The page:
3D Printing: target education

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The 3D printing industry has a history of some 32 years. Within that (relatively) short period of time the technology base has established itself as a critical tool within many vertical manufacturing sectors for product development and, more recently, production.

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Beyond industry, though, one key vertical target market that has been identified in recent years by many 3D printing ecosystem companies is “education.” In particular, vendors of desktop 3D printing platforms are targeting formal education systems both locally and nationally as a primary market.

Important, but what’s the catch?

It is hard to dispute the importance of high-quality formal education and, within the context of 3D printing, it will undoubtedly lead to wider and wiser adoption of 3D printing technologies by the generations of children and young people that gain an early understanding . That said, for schools and colleges with the foresight to embed 3D technologies into their curriculums, there are issues to consider, including competitive vendors, consumable costs, locked-in curriculum materials and misleading marketing materials, among others.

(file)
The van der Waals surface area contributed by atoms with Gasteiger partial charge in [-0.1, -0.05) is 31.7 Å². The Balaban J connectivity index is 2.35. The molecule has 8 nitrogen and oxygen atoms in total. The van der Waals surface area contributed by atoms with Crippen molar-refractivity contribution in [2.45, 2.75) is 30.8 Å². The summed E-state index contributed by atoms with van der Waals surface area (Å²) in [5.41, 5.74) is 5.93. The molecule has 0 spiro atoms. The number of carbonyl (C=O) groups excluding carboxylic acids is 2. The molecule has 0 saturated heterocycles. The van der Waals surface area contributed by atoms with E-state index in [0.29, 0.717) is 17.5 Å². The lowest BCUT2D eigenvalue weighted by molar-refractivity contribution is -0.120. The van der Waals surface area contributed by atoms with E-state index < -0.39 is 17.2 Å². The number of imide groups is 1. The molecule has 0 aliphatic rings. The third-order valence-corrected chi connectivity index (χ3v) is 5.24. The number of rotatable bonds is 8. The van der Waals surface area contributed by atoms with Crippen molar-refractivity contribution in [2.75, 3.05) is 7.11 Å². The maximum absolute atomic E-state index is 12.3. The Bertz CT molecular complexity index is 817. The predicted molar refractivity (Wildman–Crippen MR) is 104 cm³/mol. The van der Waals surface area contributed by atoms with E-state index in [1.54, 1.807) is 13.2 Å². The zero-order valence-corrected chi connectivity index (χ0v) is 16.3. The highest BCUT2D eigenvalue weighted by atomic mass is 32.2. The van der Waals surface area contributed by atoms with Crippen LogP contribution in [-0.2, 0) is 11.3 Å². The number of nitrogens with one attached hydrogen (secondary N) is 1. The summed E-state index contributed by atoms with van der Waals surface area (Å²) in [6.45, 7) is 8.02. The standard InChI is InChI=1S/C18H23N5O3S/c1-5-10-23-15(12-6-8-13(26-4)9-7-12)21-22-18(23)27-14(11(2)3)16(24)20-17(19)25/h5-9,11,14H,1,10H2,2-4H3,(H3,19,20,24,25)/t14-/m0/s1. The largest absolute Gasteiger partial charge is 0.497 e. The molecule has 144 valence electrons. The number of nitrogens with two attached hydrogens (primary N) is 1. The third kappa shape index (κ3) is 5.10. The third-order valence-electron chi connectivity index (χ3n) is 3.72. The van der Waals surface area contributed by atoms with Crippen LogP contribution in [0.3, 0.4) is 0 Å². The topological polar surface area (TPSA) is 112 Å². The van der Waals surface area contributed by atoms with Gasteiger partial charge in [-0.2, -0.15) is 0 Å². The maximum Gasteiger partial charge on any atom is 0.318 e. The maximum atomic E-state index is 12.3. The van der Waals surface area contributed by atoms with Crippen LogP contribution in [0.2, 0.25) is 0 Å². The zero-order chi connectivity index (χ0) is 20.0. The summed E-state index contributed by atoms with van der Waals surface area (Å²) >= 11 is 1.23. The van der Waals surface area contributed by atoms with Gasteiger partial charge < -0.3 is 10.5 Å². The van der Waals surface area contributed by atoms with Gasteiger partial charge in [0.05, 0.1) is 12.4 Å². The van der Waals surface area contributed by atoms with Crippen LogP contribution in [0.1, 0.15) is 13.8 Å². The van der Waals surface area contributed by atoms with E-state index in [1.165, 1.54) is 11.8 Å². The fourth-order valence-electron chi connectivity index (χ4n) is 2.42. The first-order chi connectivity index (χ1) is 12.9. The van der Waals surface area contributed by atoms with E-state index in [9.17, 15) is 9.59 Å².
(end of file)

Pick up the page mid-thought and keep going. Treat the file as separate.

Moreover, when considering 3D printing and ‘education’ currently, it is prudent to look beyond the prescriptive educational institutions for today’s youth and consider the accessibility of education around 3D printing and additive manufacturing for the pre-millennial generation.

Indeed, some would argue that the formal education system is actually way ahead with 3D printing than that afforded to potential current users. I was speaking with Andy Langfeld, General Manager of MakerBot Europe about just this issue earlier in the year.

It is not surprising that Andy is a passionate advocate of 3D printing education, but his insights into education within industry was telling:

We have found that education [within industry] is a bit slow, people need to be 3D printing ready, especially for industrial AM. Companies need internal learning centres and this is a perfect fit for MakerBot and one of our target markets.

"What else can I do?"

This approach not only promotes education and training on the ground by way of workshops and consultancy initiatives but promotes innovation by injecting the additive mindset into company culture.

Even while Andy conceded that "it can be a slow burn,” he was able to cite examples where companies bring the concept models in-house to begin with while still outsourcing more complex functional models and tooling etc. But, he said, “once they get it, it tends to move quite quickly and subsequently triggers ‘what else can I do?’”

Indeed, at any level of education, this is one of the benefits of getting hands on with new tech rather than just learning the theory. Furthermore, by introducing 3D printers and other ecosystem components such as 3D design software and 3D scanning into formal curriculums students can experience the processes involved.

Hands on & interdisciplinary